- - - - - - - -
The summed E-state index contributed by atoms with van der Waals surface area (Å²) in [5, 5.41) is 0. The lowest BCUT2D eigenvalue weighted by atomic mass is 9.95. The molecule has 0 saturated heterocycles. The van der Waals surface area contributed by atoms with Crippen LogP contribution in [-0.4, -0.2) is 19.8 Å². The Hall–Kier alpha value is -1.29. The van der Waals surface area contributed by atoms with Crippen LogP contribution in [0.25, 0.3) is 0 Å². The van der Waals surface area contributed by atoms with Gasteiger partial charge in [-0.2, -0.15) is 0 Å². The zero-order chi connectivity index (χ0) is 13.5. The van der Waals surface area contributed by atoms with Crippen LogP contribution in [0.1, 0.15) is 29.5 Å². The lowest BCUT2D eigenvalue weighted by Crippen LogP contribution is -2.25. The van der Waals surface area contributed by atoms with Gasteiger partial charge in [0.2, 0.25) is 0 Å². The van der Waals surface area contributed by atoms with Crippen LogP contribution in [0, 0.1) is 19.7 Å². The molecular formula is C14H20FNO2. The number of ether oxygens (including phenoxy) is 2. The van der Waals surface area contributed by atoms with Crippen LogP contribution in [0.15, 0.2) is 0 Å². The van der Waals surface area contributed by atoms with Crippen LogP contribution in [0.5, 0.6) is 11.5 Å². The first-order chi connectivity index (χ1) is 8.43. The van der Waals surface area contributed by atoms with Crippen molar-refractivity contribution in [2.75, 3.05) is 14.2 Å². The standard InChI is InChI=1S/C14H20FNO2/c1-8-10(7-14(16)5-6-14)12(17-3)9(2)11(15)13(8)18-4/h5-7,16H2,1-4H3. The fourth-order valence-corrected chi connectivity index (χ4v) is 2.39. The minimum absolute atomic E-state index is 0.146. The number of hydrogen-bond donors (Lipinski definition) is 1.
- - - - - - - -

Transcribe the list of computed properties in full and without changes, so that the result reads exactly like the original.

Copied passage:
The summed E-state index contributed by atoms with van der Waals surface area (Å²) in [5, 5.41) is 0. The lowest BCUT2D eigenvalue weighted by atomic mass is 9.95. The molecule has 0 saturated heterocycles. The van der Waals surface area contributed by atoms with Crippen LogP contribution in [-0.4, -0.2) is 19.8 Å². The Hall–Kier alpha value is -1.29. The van der Waals surface area contributed by atoms with Crippen LogP contribution in [0.25, 0.3) is 0 Å². The van der Waals surface area contributed by atoms with Gasteiger partial charge in [-0.2, -0.15) is 0 Å². The zero-order chi connectivity index (χ0) is 13.5. The van der Waals surface area contributed by atoms with Crippen LogP contribution in [0.1, 0.15) is 29.5 Å². The lowest BCUT2D eigenvalue weighted by Crippen LogP contribution is -2.25. The van der Waals surface area contributed by atoms with Gasteiger partial charge in [0.2, 0.25) is 0 Å². The van der Waals surface area contributed by atoms with Crippen LogP contribution in [0, 0.1) is 19.7 Å². The molecular formula is C14H20FNO2. The number of ether oxygens (including phenoxy) is 2. The van der Waals surface area contributed by atoms with Crippen LogP contribution in [0.15, 0.2) is 0 Å². The van der Waals surface area contributed by atoms with Crippen LogP contribution in [0.5, 0.6) is 11.5 Å². The first-order chi connectivity index (χ1) is 8.43. The van der Waals surface area contributed by atoms with Crippen molar-refractivity contribution in [2.75, 3.05) is 14.2 Å². The standard InChI is InChI=1S/C14H20FNO2/c1-8-10(7-14(16)5-6-14)12(17-3)9(2)11(15)13(8)18-4/h5-7,16H2,1-4H3. The fourth-order valence-corrected chi connectivity index (χ4v) is 2.39. The minimum absolute atomic E-state index is 0.146. The number of hydrogen-bond donors (Lipinski definition) is 1.